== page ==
Journaling was her introduction to songwriting. As a kid, her mom gave her a journal to take notes during church services, and it turned into a habit where she’d journal her thoughts every day. She eventually transformed them into songs.

She started recording music at 13. She took guitar lessons, bought a laptop and learned how to produce songs. In high school, she braided hair to save for her musical pursuits. DaVionne uploaded songs to Soundcloud and built a following. In 2019, she was among the many writers involved in J. Cole’s “Revenge of the Dreamers III” camp in Atlanta.

Only 19 at the time, DaVionne didn’t think she’d make the album. She only contributed to two songs. One of them, “Sleep Deprived,” made the final cut. The album went on to be nominated for best rap album at the 2020 Grammy Awards. Davionne later joined fellow Atlanta artist Baby Rose on tour shortly after the album’s release.

In 2021, she was approached with the idea of being in Alicia Keys’ songwriting camp through Keys’ organization She Is the Music, which empowers and creates opportunities for women in music.

Then she got a call from “Uncharted” director Beth Aala. The documentary filmmaker was going to follow some of the camp attendees for a year and learn more about their process. She wanted DaVionne to be among them. She loved the idea.

“So many times, you don’t actually see what it’s like for an independent artist, let alone an independent woman artist, let alone an independent Black woman artist,” she said.

Uncharted” premiered at Tribeca Film Festival last June. By that time, DaVionne had signed to Concord Records. The premiere ended with a special performance from Keys and the subjects in the documentary. DaVionne said Keys was so cool to work with that she didn’t get a chance to become starstruck.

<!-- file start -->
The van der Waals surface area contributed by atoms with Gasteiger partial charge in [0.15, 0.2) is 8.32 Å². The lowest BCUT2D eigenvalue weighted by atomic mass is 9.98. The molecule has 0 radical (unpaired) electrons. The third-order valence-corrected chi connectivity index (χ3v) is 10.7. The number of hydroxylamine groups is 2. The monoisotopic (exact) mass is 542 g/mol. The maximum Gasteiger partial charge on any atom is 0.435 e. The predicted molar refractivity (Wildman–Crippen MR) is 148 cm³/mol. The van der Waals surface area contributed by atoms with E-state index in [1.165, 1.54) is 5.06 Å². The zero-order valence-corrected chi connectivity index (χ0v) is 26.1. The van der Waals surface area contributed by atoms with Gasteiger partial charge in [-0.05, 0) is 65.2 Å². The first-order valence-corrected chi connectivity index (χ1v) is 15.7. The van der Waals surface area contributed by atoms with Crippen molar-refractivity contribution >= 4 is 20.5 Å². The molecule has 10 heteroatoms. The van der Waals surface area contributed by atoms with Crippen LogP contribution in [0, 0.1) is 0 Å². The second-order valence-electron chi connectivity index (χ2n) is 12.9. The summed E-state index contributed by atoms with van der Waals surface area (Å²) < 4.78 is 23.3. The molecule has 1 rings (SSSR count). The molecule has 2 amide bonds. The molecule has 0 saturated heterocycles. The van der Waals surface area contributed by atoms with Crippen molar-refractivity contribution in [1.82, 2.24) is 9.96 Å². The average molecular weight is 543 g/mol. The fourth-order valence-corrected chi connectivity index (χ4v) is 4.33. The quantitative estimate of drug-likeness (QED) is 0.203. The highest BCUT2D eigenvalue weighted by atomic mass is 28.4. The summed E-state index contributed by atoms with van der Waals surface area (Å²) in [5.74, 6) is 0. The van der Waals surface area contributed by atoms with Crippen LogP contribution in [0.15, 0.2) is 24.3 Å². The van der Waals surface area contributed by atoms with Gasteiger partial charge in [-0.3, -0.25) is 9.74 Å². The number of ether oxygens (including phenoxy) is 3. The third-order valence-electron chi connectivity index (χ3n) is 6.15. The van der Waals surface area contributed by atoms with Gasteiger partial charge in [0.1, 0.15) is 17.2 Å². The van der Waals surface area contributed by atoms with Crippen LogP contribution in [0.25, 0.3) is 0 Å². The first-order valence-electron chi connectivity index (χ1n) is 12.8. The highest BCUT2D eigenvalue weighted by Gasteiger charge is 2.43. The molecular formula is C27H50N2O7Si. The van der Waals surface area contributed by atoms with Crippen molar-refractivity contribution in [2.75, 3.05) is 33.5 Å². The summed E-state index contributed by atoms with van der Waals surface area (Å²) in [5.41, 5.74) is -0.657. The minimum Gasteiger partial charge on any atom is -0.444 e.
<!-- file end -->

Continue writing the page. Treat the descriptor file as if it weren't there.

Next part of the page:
Working in the camp taught DaVionne the art of collaboration and the process of having to re-write a song until it hits the right note.

“She made a brave space for me and the other women to say what we wanted to say,” she said of camp founder Keys, “even that was important for me because, sometimes as women, we’re told to not take up so much space. But when it comes to your craft, and you want to perfect it, you have to speak your mind.”

The experience made DaVionne more vocal in the creation of “Good Grief.” The album comes weeks after Universal Music Group, which distributes Concord Records, started pulling its music from TikTok. DaVionne said her team has talked about alternative ways to market her music, which includes posting short interviews of her talking about her new project and the meaning behind it.

But she’s adamant about not heavily relying on social media as a marketing strategy. She wants people to appreciate artistry that doesn’t go viral.

“As an artist in today’s time, they incentivize virality over development,” she said. “We spend so much time trying to acquiesce to society’s demands or TikTok abilities ... It’s like you don’t only have to be an artist, but you have to be a content creator. ...The platform holds a space, but it shouldn’t take up a whole room.”

As for new EP, DaVionne just hopes the music helps people become more comfortable with their emotions. At 24, the singer has had great successes, but she’s learning to approach everything with ease and patience: “I’ve gotten my craft to a space where I’m seasoned,” she notes.

“Life happens. Love and loss are a part of the same coin. I want people to understand that it’s important to go through the situation. So many times, we try to act like our emotions are not there. The only way to get through something is to go through it.”